Posted by Cheryl Walker under Racing Article

Hi NASCAR fans. My off-season hibernation has ended, and I have begun limbering up my fingers for the season to come. I am looking forward to seeing what happens during this new racing season, and keeping track of the commercials during the Cup races, as well as the number of times drivers were focused on, as I have since 2006.

This is my report on how many times certain drivers, crew chiefs, and other NASCAR crew members were shown on-screen during the 2008 racing season. I keep these statistics in addition to the breakdown of commercials for every Cup race. If a driver and/or his car are on-screen for longer than a few short seconds, I record it.

There are professional agencies out there that do more detailed reports of sports marketing, and provide their clients with ‘sponsorship impact measurements’.

The information I provide is basic: how many times were the drivers seen on-screen, starting with the Invocation of the race, and ending with the waving of the checkered flag. NASCAR fans might be interested to know that Jimmie Johnson, ‘08’s Champion, was focused on 3,162 times; while Robby Gordon, ending lowest in points of all of the full-time drivers starting in 36 races, was shown 532 times. Not many folks would be surprised to learn that Chad Knaus remains the Crew Chief that the networks love to observe, with 150 focuses; next up was Bob Osborne, with 72.

Beside each driver is the number of times he was focused on. In parentheses are the numbers I recorded in 2007, but please note that it was not for the full-season. I only began keeping records of the driver focuses in April. From here on, though, I will have full seasons worth of data to share with you to peruse and compare, God willing.

Have fun comparing the focuses in any way you want to, but take a moment to look at the stats not always from a fan’s point-of-view, but a potential sponsor. In these economic times, every individual and entity wants the most bang for their buck, as we all know.


Car No. / Driver / Focus Total in ’08 / (Focus Total in ’07—partial season)

(48) Jimmie Johnson – 3,162 (906)
(88) Dale Earnhardt Jr. – 2,857 (763)
(99) Carl Edwards – 2,709 (461)
(18) Kyle Busch – 2,687 (566)
(24) Jeff Gordon – 2,338 (928)
(20) Tony Stewart – 2,097 (604)
(11) Denny Hamlin – 1,769 (507)
(17) Matt Kenseth – 1,654 (579)
(31) Jeff Burton – 1,587 (352)
(16)Greg Biffle – 1,530 (194)

Anonymous said...

I agree in part. There are a lot of drivers who don't deserve the attention. Take Earnhardt Jr. as an example. He is never winning, but we are constantly shoved information about him and have to listen to Waltrip calling him "Junebug" all race. I also hate when they are focusing on just one car for several minutes when no one is around them racing. It is an obvious ploy to get ad time for the sponsor. This time could be spent showing someone else actually racing in another part of the field. I don't care who it is or where they are, I would rather see some kind of race than one car plodding around the track.

Anonymous said...

You are never going to please everyone, so you go for the numbers. Of course you go for the front guys. You also go for the interesting stories, like Speed and Logano, Mayfield and Riggs, and the new Petty group.

The thought that Fox or ESPN don't know what is going on with the fans is crazy. Electronics gives them a ton of information. You see a video on their site of Jr or Kyle Busch, and see how many hits as opposed to say Terry Labonte.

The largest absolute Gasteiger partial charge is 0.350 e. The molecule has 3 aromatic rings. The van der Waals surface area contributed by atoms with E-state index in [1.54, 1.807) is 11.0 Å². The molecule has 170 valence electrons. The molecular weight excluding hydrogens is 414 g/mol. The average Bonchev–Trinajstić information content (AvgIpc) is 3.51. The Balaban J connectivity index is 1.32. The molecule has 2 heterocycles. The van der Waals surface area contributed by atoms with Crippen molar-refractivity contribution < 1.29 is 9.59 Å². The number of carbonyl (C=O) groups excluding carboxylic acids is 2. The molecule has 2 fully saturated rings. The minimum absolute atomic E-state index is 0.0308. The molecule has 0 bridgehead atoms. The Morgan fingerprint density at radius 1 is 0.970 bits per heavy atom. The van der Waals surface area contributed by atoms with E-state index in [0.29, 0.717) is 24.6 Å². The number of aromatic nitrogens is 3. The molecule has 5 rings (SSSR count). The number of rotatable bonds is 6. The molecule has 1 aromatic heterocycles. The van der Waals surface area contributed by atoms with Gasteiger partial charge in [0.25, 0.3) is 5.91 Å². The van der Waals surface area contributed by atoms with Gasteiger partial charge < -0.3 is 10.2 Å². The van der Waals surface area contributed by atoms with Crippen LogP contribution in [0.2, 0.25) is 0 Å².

Anonymous said...

Knowing and caring are 2 different things, and EESPN has clearly demonstrated that they do not really care what racing fans think as clearly demonstrated by last fall's Phoenix switch - but then, of course, EESPN did invent modern sports broadcasting and are clearly much more knowledgeable than any mere fan.

Anonymous said...

Poole is just covering his rear.
He only covers and shoves down our throats the teams of HMS,RCR,and SHR.But!You have to understand...these are the teams NASCAR pays him to shove down our throats week after week.Poole couldn't even spell Roush after Daytona.Think about this when Jeff Burton and Mark Martin drove for Roush, Poole never wrote about them.
As soon as Burton went to RCR Poole proclaimed him the smartest driver in the sport.He now calls him the spokes person for Nascar.He will never admit that the team that benefitted the most in getting or losing Burton was Roush with Carl Edwards.And he still creates stories about Burton and shuns Edwards as much as possible.
Then we have Mark Martin...Poole wouldn't give Martin credit for washing his hands after using the bathroom when he drove for Roush.
Then he went to DEI.According to Poole it was the greatest move in NASCAR..Martin couldn't be any smarter.The when he moved to Pooles favorite team to write about (HMS) the manure got deeper and now Martin (according to Poole)is on his way to a championship.
Poole works for Nascar as do the rest of the media reporting on the so called sport.Thats why he only creates stories about certain teams,the same reason you only see certain teams on TV.NASCAR owns the TV and NASCAR owns Poole.
Now some drivers may not like Poole..and that could also be a reason he don't write about them.Go to youtube and type in David'll see what I'm talking about.
My name is Wilbur and bring it on.

Monkeesfan said...

Some of the negative comments here are incredibly stupid. The fact that Mayfield and Riggs gained some spots in a race because of late race attrition is not relavent to anything. FOX had no duty to mention them because they weren't doing anything and haven't all season; they got far more coverage than they deserved to start with because they formed slapdash "new" teams and people wanted to believe the myth that "in this economy" it somehow was possible for a new team to sneak into the sport and actually accomplish something.